How Much Access Do Service Providers Like Hotels Have To Your ShareRing ID?
Yonah Hochhauser: When we’re talking about this ID management on the blockchain, kind of what ShareRing is doing, you mentioned if you want to traditionally check-in to a hotel, you give them your passport, they’re copying it and that’s just laying around. Now there’s another copy of your passport out there in the world. That’s not the most ideal situation, especially if you’re traveling to certain areas.
When we’re talking about IDs on the Blockchain and you need to provide your ID to the hotel, are they actually getting a copy of your ID? Or are they just seeing it on the Blockchain? Is it kind of like a zero-knowledge proof, they’re seeing that there is an ID there, there is an approved passport? Or do they just have viewing privileges? how does that exactly work in terms of the access that the third party has to your ID?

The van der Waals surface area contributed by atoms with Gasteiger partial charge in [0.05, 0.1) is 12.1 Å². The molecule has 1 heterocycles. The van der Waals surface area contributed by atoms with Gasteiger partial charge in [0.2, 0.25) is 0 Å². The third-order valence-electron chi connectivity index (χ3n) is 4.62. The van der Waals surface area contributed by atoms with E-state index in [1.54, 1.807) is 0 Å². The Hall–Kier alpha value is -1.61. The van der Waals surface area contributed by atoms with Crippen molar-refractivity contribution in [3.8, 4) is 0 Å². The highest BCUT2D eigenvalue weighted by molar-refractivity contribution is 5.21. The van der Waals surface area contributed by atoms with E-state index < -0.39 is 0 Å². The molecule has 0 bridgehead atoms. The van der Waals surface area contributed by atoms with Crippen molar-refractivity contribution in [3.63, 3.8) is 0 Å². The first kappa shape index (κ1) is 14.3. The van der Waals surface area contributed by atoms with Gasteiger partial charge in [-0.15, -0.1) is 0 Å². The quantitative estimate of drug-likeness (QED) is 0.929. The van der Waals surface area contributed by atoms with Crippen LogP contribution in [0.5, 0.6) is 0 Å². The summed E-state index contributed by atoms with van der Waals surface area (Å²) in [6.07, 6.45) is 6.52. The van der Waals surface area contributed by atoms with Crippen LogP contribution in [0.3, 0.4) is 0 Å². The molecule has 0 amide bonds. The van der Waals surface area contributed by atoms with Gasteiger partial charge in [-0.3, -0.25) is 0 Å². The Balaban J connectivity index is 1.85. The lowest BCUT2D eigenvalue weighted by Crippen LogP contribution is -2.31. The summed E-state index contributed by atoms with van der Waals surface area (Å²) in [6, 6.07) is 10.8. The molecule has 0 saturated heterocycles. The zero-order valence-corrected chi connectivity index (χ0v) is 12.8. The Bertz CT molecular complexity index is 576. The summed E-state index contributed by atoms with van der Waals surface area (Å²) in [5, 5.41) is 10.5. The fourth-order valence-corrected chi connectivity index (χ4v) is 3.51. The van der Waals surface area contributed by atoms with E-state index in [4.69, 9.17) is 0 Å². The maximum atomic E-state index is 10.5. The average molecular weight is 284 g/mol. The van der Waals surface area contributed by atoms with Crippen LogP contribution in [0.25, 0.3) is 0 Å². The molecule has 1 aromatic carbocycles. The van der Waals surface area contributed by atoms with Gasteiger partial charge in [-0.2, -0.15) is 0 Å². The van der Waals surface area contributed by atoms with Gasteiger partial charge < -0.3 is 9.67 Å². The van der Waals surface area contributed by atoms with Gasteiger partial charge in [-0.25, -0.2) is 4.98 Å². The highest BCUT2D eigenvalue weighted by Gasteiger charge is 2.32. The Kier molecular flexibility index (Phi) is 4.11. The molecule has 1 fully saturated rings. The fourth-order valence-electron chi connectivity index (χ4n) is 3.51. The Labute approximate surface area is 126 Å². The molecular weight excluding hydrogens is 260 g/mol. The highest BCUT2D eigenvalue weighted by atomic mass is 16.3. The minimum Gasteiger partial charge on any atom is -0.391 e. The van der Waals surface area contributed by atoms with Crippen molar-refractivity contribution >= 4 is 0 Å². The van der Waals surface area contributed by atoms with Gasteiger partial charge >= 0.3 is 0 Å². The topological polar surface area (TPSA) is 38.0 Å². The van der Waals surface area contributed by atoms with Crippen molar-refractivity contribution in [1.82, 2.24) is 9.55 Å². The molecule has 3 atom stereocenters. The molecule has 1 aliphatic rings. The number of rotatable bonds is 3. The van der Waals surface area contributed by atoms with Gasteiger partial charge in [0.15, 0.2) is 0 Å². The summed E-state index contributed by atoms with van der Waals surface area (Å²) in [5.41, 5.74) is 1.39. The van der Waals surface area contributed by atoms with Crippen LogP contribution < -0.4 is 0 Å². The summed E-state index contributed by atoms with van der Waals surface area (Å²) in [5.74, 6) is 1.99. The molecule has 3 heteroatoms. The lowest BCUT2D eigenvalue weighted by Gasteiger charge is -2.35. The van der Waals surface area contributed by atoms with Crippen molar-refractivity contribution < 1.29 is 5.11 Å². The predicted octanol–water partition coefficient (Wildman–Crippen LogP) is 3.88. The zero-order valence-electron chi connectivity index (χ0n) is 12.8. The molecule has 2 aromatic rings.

Yeah, it’s a great question. The way that we do it is basically on the blockchain we don’t store ID, and as you said we store the fact that we have an ID. What we also do is we store a digital fingerprint of that ID.
For example, what I do is on the app, I sign up to the app, I do a photo of my passport, we scan that, I might do a photo of my driver’s license or any other information that I have. We call that our Folio, which is our ShareRing ID.
ShareRing ID is not just limited to identity documents, it could be insurance papers, it could be a graduation certificate, it could be a COVID test, it could be vaccination proof, like anything can actually be stored in there as long as it’s something that needs to be verified or authenticated and something that shouldn’t change.
What we do is we scan the passport, we do a digital fingerprint, which is like a hash of the passport, and that hash is stored on the blockchain. The other thing that’s stored on the Blockchain is the person or the company that verified that passport. For passports, it might be us that verify it. So we go through a process to validate it.